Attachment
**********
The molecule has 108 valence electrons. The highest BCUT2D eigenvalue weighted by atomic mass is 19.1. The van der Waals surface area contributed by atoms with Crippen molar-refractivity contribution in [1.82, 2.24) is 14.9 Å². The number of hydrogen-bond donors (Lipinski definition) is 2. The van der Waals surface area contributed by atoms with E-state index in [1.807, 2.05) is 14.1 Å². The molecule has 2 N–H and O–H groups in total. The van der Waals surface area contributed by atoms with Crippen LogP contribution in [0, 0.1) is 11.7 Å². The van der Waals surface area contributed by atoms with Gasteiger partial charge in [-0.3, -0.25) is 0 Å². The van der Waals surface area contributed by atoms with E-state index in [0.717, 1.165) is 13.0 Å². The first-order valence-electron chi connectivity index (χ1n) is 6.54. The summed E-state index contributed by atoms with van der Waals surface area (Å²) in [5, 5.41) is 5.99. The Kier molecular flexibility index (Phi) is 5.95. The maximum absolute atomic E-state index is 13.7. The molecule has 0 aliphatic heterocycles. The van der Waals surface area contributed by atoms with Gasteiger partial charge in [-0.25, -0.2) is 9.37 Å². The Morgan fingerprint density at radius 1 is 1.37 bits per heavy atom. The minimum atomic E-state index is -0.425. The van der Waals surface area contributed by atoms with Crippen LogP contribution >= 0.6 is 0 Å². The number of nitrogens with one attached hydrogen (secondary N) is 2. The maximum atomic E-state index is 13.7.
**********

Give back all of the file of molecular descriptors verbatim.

The molecule has 108 valence electrons. The highest BCUT2D eigenvalue weighted by atomic mass is 19.1. The van der Waals surface area contributed by atoms with Crippen molar-refractivity contribution in [1.82, 2.24) is 14.9 Å². The number of hydrogen-bond donors (Lipinski definition) is 2. The van der Waals surface area contributed by atoms with E-state index in [1.807, 2.05) is 14.1 Å². The molecule has 2 N–H and O–H groups in total. The van der Waals surface area contributed by atoms with Crippen LogP contribution in [0, 0.1) is 11.7 Å². The van der Waals surface area contributed by atoms with Gasteiger partial charge in [-0.3, -0.25) is 0 Å². The van der Waals surface area contributed by atoms with E-state index in [0.717, 1.165) is 13.0 Å². The first-order valence-electron chi connectivity index (χ1n) is 6.54. The summed E-state index contributed by atoms with van der Waals surface area (Å²) in [5, 5.41) is 5.99. The Kier molecular flexibility index (Phi) is 5.95. The maximum absolute atomic E-state index is 13.7. The molecule has 0 aliphatic heterocycles. The van der Waals surface area contributed by atoms with Gasteiger partial charge in [-0.25, -0.2) is 9.37 Å². The Morgan fingerprint density at radius 1 is 1.37 bits per heavy atom. The minimum atomic E-state index is -0.425. The van der Waals surface area contributed by atoms with Crippen LogP contribution >= 0.6 is 0 Å². The number of nitrogens with one attached hydrogen (secondary N) is 2. The maximum atomic E-state index is 13.7.